This is the same scenario when I see people slaving away to a diet or exercise plan regardless of how they really feel. They deprive themselves of foods out of the fear instilled in them from a doom and gloom diet book. They force themselves to do another workout even though they don’t have the time, energy or spirit. While these folks may appear to be the pinnacle of discipline and self-control, they are really no more in control than the person who can’t stop eating cookies or struggles to stick to a workout. One person struggles against cravings and forces of sloth while the other struggles against the fear of what might happen if they let up even just a bit.

self-control-sweetsJust like racing around a track, diet and exercise is a game of skill and balance. There are times when you need to hit the gas and there are times when you need to lay on the brake. With time and practice you’ll learn how to apply both in a skillful manner that places you in complete control. It’s when you know what’s best due to your own experience and feedback. You’ll make the choice to eat a cookie or not based on if you yourself want to eat that cookie. It won’t be based off of the rules of a diet program or some sort of fear based dogma. It also won’t be based from a feeling like you just have to eat the cookie from a place of weakness or a craving that causes you to always want something sweet.

True self-control happens when you stop and think about how that cookie will truly make you feel. Not how it’s supposed to make you feel, but to honestly know how you feel about that cookie.

Maybe you’ll eat it, maybe you won’t. There’s nothing saying you should or shouldn’t eat it. Maybe you’ll have half, who knows? In either case making the decision from your personal desire rather than from a place of fear or craving will be when you’re truly in control and calling your own shots.

Like being a skilled race car driver, exercising real self-control takes time and practice to develop. You’re not going to just have it by this time next week. If you’ve been basing your diet and exercise choices from a place of fear or obedience then it may even take a few years to assume full self-control.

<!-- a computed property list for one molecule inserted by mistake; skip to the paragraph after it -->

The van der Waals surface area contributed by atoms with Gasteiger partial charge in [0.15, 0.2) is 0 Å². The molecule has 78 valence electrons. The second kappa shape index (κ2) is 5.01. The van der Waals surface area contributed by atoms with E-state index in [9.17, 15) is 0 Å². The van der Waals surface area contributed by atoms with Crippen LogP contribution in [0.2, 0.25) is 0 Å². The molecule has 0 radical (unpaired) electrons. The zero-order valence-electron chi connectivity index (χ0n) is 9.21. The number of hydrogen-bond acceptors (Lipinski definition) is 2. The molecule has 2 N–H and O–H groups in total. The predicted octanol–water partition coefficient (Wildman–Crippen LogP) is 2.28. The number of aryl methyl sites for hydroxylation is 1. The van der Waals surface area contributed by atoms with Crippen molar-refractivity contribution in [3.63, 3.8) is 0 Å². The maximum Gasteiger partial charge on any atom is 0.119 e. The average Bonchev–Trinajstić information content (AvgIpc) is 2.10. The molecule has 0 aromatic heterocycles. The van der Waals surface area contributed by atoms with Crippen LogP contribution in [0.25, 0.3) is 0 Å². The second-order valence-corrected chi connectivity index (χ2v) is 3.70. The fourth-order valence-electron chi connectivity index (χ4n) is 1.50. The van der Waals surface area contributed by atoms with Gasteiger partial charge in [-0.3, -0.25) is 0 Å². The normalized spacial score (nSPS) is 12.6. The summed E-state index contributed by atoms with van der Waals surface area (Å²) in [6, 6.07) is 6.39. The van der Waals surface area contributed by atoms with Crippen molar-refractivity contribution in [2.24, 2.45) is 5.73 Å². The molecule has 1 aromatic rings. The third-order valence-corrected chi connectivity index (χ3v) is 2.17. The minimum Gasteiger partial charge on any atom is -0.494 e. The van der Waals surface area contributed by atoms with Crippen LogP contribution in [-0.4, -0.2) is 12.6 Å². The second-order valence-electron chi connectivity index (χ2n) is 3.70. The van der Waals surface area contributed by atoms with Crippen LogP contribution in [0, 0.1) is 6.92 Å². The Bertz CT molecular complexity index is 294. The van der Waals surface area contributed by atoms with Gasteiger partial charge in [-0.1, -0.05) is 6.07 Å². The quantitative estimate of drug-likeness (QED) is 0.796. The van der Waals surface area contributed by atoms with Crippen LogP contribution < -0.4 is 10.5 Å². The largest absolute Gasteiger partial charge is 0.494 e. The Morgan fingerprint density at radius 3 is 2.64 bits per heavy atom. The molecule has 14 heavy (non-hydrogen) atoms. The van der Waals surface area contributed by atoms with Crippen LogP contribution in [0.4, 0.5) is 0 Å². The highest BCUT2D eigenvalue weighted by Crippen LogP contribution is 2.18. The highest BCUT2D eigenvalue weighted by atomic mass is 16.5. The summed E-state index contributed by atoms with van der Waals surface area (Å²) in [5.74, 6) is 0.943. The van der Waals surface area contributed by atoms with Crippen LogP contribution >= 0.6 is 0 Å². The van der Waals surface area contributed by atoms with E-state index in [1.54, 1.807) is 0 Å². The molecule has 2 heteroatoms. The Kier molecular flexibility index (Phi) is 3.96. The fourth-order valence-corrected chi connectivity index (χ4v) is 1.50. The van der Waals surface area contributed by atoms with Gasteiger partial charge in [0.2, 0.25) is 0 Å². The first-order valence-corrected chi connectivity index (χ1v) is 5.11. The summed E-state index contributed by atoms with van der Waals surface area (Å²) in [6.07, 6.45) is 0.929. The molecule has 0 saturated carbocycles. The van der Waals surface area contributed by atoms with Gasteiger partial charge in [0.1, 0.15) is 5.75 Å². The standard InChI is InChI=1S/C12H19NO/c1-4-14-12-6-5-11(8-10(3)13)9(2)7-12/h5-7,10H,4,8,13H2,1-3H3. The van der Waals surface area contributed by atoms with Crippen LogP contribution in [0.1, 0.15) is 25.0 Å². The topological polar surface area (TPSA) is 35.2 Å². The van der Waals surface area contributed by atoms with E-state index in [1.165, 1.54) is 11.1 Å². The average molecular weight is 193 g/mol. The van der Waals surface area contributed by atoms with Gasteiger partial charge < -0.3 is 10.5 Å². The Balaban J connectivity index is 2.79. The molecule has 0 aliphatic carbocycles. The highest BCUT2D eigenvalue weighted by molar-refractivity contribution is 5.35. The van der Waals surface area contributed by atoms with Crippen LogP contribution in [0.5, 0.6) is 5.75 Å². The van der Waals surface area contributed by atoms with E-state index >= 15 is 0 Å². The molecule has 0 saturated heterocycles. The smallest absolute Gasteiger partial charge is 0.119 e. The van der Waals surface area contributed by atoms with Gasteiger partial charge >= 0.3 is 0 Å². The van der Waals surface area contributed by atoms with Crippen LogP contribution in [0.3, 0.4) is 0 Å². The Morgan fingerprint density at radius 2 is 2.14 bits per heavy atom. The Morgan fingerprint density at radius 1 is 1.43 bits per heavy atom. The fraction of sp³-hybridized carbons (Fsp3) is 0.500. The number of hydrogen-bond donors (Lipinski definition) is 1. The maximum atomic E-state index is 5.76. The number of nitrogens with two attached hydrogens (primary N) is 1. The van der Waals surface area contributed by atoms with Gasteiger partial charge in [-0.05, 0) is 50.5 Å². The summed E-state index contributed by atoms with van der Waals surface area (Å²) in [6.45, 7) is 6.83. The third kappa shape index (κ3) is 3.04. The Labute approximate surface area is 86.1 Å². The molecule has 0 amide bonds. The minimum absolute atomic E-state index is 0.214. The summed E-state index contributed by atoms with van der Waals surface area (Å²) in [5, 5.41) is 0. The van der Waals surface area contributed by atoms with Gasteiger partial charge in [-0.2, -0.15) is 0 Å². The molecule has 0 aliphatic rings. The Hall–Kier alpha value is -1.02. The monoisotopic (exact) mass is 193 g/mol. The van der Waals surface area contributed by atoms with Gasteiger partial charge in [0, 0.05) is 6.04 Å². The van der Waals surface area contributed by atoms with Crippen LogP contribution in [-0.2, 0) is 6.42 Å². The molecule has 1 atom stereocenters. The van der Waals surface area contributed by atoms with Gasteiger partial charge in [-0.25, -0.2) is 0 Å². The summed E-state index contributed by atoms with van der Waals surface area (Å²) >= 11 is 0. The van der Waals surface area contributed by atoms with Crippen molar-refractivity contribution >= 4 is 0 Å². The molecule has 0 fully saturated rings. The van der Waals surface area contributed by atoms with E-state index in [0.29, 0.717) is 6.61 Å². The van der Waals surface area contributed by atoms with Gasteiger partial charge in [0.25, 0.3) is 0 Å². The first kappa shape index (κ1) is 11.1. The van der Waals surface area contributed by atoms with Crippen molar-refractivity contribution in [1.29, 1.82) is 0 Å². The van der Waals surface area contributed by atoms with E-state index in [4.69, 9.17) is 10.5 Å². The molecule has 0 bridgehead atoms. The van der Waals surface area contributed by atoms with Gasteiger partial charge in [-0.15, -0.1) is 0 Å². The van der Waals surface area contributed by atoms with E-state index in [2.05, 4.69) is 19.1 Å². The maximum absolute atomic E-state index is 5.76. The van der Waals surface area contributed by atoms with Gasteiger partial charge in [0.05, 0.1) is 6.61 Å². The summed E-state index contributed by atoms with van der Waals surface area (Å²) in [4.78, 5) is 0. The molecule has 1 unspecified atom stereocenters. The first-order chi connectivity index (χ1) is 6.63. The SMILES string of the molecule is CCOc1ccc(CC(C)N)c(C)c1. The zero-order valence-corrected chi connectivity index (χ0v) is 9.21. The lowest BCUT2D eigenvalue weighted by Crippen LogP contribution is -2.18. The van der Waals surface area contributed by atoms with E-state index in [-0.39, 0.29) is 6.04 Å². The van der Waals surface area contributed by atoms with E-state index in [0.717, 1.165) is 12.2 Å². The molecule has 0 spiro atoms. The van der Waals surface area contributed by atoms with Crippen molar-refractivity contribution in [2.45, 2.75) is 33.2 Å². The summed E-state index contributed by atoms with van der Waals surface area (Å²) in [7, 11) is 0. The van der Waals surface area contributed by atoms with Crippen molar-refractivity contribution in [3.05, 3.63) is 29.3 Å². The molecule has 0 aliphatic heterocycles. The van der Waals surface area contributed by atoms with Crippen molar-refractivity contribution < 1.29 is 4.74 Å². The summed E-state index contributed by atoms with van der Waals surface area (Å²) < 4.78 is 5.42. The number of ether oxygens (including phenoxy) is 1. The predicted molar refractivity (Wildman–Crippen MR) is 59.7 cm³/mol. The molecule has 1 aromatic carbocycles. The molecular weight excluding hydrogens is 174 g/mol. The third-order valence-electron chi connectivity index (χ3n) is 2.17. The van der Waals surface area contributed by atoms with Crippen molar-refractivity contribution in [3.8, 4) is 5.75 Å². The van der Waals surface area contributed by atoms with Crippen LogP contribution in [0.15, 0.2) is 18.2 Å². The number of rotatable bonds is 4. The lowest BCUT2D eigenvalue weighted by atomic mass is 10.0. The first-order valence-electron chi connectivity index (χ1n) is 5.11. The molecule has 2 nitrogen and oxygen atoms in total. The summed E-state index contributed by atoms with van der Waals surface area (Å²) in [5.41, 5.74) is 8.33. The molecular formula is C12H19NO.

For now though know that self-control, where your self is in control, is possible. You don’t have to fight cravings or live under fear in order to get in shape. Just because you’ve slid off the track that doesn’t mean you need to drive at half speed to avoid crashing. You don’t need to fear the forces that drive you with desire. Without them you wouldn’t have the fuel to push yourself to new levels of fitness.

Take your time, be patient and don’t be afraid to take up the reins of your own diet and exercise methods. Make some waves and change some things around. If you’re on the right track you’ll know it. If you make a mistake, it’s no big deal. Don’t get discouraged and give up the control to make your own choices. Everyone crashes now and then, it’s part of the game.

Life is far too precious to live it without self-control. Being tossed around by the forces within or fear just degrades both fitness and quality of life. Putting your self in control will bring you more lifestyle freedom and a much higher level of fitness than you could ever achieve otherwise.

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About Author

Matt Schifferle

My name is Matt Schifferle and I'm an A.C.E. Certified Personal Trainer, CrossFit Level 1 coach, underground strength coach and I'm a 5th degree black belt in Taekwon-Do. I specialize in outdoor and playground based underground and CrossFit style bootcamps. See my profile page for more information!